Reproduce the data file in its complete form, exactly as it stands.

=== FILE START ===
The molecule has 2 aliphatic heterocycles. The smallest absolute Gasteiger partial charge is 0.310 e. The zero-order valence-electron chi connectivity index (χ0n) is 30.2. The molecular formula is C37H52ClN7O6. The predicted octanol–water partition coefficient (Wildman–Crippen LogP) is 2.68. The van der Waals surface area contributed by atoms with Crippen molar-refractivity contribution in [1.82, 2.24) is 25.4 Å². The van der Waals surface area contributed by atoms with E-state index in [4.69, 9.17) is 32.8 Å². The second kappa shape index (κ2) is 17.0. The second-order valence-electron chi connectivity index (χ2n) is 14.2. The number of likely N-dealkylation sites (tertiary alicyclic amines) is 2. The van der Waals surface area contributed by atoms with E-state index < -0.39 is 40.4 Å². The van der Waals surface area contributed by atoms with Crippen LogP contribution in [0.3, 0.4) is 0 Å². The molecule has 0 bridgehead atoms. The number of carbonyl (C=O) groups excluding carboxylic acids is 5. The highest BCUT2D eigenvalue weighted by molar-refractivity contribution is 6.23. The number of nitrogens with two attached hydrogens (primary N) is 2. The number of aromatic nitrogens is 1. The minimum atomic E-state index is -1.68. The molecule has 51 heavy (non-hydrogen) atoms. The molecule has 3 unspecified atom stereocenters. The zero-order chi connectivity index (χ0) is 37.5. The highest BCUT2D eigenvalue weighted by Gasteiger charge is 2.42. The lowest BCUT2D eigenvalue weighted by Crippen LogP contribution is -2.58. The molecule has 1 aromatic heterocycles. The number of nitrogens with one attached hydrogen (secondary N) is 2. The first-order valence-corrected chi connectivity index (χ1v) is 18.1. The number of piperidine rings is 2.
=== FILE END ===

The molecule has 2 aliphatic heterocycles. The smallest absolute Gasteiger partial charge is 0.310 e. The zero-order valence-electron chi connectivity index (χ0n) is 30.2. The molecular formula is C37H52ClN7O6. The predicted octanol–water partition coefficient (Wildman–Crippen LogP) is 2.68. The van der Waals surface area contributed by atoms with Crippen molar-refractivity contribution in [1.82, 2.24) is 25.4 Å². The van der Waals surface area contributed by atoms with E-state index in [4.69, 9.17) is 32.8 Å². The second kappa shape index (κ2) is 17.0. The second-order valence-electron chi connectivity index (χ2n) is 14.2. The number of likely N-dealkylation sites (tertiary alicyclic amines) is 2. The van der Waals surface area contributed by atoms with E-state index < -0.39 is 40.4 Å². The van der Waals surface area contributed by atoms with Crippen LogP contribution in [0.3, 0.4) is 0 Å². The molecule has 0 bridgehead atoms. The number of carbonyl (C=O) groups excluding carboxylic acids is 5. The highest BCUT2D eigenvalue weighted by molar-refractivity contribution is 6.23. The number of nitrogens with two attached hydrogens (primary N) is 2. The number of aromatic nitrogens is 1. The minimum atomic E-state index is -1.68. The molecule has 51 heavy (non-hydrogen) atoms. The molecule has 3 unspecified atom stereocenters. The zero-order chi connectivity index (χ0) is 37.5. The highest BCUT2D eigenvalue weighted by Gasteiger charge is 2.42. The lowest BCUT2D eigenvalue weighted by Crippen LogP contribution is -2.58. The molecule has 1 aromatic heterocycles. The number of nitrogens with one attached hydrogen (secondary N) is 2. The first-order valence-corrected chi connectivity index (χ1v) is 18.1. The number of piperidine rings is 2.